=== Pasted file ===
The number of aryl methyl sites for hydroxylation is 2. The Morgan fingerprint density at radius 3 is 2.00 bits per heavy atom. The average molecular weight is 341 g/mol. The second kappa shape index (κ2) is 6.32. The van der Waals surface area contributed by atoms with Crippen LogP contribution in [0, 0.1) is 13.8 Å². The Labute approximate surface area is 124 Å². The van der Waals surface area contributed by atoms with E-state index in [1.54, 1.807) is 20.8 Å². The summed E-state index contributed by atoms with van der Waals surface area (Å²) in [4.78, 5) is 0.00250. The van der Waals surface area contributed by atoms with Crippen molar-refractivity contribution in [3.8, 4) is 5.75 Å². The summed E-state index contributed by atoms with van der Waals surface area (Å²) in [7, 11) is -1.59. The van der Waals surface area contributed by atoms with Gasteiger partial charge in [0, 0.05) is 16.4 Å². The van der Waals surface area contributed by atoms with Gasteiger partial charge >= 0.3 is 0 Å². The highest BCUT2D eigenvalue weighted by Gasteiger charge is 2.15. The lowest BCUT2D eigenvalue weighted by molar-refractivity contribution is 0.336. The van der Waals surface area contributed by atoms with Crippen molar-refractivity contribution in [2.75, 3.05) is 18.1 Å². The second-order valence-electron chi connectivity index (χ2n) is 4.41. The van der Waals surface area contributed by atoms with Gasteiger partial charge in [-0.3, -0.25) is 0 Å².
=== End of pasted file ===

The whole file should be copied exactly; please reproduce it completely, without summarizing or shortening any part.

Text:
The number of aryl methyl sites for hydroxylation is 2. The Morgan fingerprint density at radius 3 is 2.00 bits per heavy atom. The average molecular weight is 341 g/mol. The second kappa shape index (κ2) is 6.32. The van der Waals surface area contributed by atoms with Crippen LogP contribution in [0, 0.1) is 13.8 Å². The Labute approximate surface area is 124 Å². The van der Waals surface area contributed by atoms with E-state index in [1.54, 1.807) is 20.8 Å². The summed E-state index contributed by atoms with van der Waals surface area (Å²) in [4.78, 5) is 0.00250. The van der Waals surface area contributed by atoms with Crippen molar-refractivity contribution in [3.8, 4) is 5.75 Å². The summed E-state index contributed by atoms with van der Waals surface area (Å²) in [7, 11) is -1.59. The van der Waals surface area contributed by atoms with Gasteiger partial charge in [0, 0.05) is 16.4 Å². The van der Waals surface area contributed by atoms with Gasteiger partial charge >= 0.3 is 0 Å². The highest BCUT2D eigenvalue weighted by Gasteiger charge is 2.15. The lowest BCUT2D eigenvalue weighted by molar-refractivity contribution is 0.336. The van der Waals surface area contributed by atoms with Crippen molar-refractivity contribution in [2.75, 3.05) is 18.1 Å². The second-order valence-electron chi connectivity index (χ2n) is 4.41. The van der Waals surface area contributed by atoms with Gasteiger partial charge in [-0.3, -0.25) is 0 Å².